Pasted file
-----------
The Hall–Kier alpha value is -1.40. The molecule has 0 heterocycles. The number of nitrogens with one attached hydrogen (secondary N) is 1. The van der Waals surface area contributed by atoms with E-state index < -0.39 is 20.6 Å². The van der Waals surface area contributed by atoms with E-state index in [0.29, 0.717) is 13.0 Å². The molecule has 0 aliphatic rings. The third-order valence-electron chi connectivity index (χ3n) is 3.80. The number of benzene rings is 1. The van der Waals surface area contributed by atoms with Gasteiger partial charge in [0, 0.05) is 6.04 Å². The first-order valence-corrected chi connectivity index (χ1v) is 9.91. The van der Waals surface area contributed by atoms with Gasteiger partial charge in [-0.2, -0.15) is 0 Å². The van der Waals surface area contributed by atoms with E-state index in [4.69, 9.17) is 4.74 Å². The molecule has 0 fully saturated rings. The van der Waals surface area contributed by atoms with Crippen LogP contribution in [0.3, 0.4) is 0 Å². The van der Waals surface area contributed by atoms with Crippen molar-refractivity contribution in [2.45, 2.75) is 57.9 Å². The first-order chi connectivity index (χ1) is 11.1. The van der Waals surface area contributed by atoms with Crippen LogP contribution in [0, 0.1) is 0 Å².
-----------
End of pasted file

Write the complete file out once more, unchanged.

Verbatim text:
The Hall–Kier alpha value is -1.40. The molecule has 0 heterocycles. The number of nitrogens with one attached hydrogen (secondary N) is 1. The van der Waals surface area contributed by atoms with E-state index < -0.39 is 20.6 Å². The van der Waals surface area contributed by atoms with E-state index in [0.29, 0.717) is 13.0 Å². The molecule has 0 aliphatic rings. The third-order valence-electron chi connectivity index (χ3n) is 3.80. The number of benzene rings is 1. The van der Waals surface area contributed by atoms with Gasteiger partial charge in [0, 0.05) is 6.04 Å². The first-order valence-corrected chi connectivity index (χ1v) is 9.91. The van der Waals surface area contributed by atoms with Gasteiger partial charge in [-0.2, -0.15) is 0 Å². The van der Waals surface area contributed by atoms with E-state index in [4.69, 9.17) is 4.74 Å². The molecule has 0 fully saturated rings. The van der Waals surface area contributed by atoms with Crippen LogP contribution in [0.3, 0.4) is 0 Å². The van der Waals surface area contributed by atoms with Crippen molar-refractivity contribution in [2.45, 2.75) is 57.9 Å². The first-order chi connectivity index (χ1) is 11.1. The van der Waals surface area contributed by atoms with Crippen LogP contribution in [0, 0.1) is 0 Å².